The Grain Silo Sound
In 2001, My Morning Jacket's ascension into the indie pantheon was a long way off. Long before they became rock festival mainstays, soundtrack standbys, and Grammy nominees, the Kentuckian combo were just a bunch of old pals jamming in an abandoned grain silo on a farm outside of Shelbyville.
That grain silo was, in the evolution of the band, both totemic and functional: a glorious symbol of the band's brand of rural, Southern rock, and a source of spiraling reverb, that let leader Jim James sound his voice out to echoing infinity, and the band's four-part harmonies to take on a mystical effect.
As My Morning Jacket slowly climbed their way up from obscurity —one of the last era of bands (like The National or The Walkmen) to do so before the rise of instantaneous blog hype— it was the 'grain silo sound' that became their calling card; and went on to be hugely influential on outfits like Fleet Foxes, Band of Horses, and Lord Huron.
My Morning Jacket debuted the grain silo sound on the slow, sad, sparse The Tennessee Fire in 1999; and the album played, in many ways, like a James solo record with deft touches of added instrumentation and flowering vocal harmonies. It'd be on 2001's At Dawn where the band took an evolutionary step: its 74 minutes and fondness for rocking betraying their increasing tendencies towards jam-band live shows; and its wild shifts in tone —from brittle balladry to boogie and back— would presage that era in which My Morning Jacket would become a kind of rock'n'roll jukebox, jumping across genres with joyous abandon.
But, where later My Morning Jacket records oft play as pastiche, At Dawn never does; feeling like the coherent work of a self-contained band. Where The Tennessee Fire was downcast and spartan, At Dawn has no qualms chasing big, yearning, pining, sentimental, over-the-top peaks.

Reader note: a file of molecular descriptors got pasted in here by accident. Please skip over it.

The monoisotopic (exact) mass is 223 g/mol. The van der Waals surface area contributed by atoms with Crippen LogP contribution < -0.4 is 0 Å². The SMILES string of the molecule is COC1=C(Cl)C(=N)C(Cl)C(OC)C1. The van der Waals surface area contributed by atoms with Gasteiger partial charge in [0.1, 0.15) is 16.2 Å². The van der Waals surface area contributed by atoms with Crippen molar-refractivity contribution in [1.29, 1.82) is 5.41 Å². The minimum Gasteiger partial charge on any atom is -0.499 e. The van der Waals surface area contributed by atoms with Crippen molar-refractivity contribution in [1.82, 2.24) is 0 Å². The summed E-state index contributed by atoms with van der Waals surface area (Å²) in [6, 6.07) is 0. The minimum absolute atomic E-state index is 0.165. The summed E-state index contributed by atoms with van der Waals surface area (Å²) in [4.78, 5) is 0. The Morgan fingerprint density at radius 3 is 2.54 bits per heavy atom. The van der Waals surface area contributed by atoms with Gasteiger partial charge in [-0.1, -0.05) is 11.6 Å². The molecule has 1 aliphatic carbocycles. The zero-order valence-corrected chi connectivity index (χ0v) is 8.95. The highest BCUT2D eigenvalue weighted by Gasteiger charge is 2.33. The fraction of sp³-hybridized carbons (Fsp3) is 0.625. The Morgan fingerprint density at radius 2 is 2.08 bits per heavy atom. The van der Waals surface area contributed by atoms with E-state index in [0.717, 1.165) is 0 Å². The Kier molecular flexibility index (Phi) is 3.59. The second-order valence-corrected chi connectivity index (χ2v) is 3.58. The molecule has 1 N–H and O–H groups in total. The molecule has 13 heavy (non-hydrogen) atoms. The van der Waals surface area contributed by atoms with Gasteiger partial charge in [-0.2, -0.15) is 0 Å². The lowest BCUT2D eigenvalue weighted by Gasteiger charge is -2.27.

"Phone Went West" rises, falls, and swells up again across seven lighters-in-the-air minutes, with effects-draped guitar frippery and gurgling building as James hollers "there'll be a knock at your back door" until he voices catches with the emotion. "Lowdown" is a bright, elegant, joyfully-melodic, love-dowsed pop-song whose sing-song sentiments —"chancin'/glance in/sho' nuff mood for romancin'"— play as a post-argument apology framed with unending positivity; the whole thing tipping slightly towards the silly as it's dedicated to "love dawg," but only seeming all the more sincere for it.
"At Dawn" and "Death Is the Easy Way" come closer to the rough-hewn balladry of The Tennessee Fire, the album's title-track slowly rising out of a milling atmosphere evoking morning mist and train cars rattling along rural tracks; the latter a warm tribute to both an easy friend and to the very conviction of living.
"At Dawn" introduces both the grain silo's wild natural reverb, and the band's fondness for environmental sounds. On "Hopefully," both are taken to their natural conclusion: James' letting his voice ring out loud and proud over simple strums, deft notes of ebow'd guitar, and blow melodica; the doors of the silo thrown open, and the summer crickets chirping. Americana, in any iteration, is often about summoning that experience of just being out on the land; and At Dawn inhabits its landscape; rising with the morning sun then staying up all night, playing and singing and crying, hearts forever worn on sleeves.
Record Label: Darla
Release Date: April 6, 2001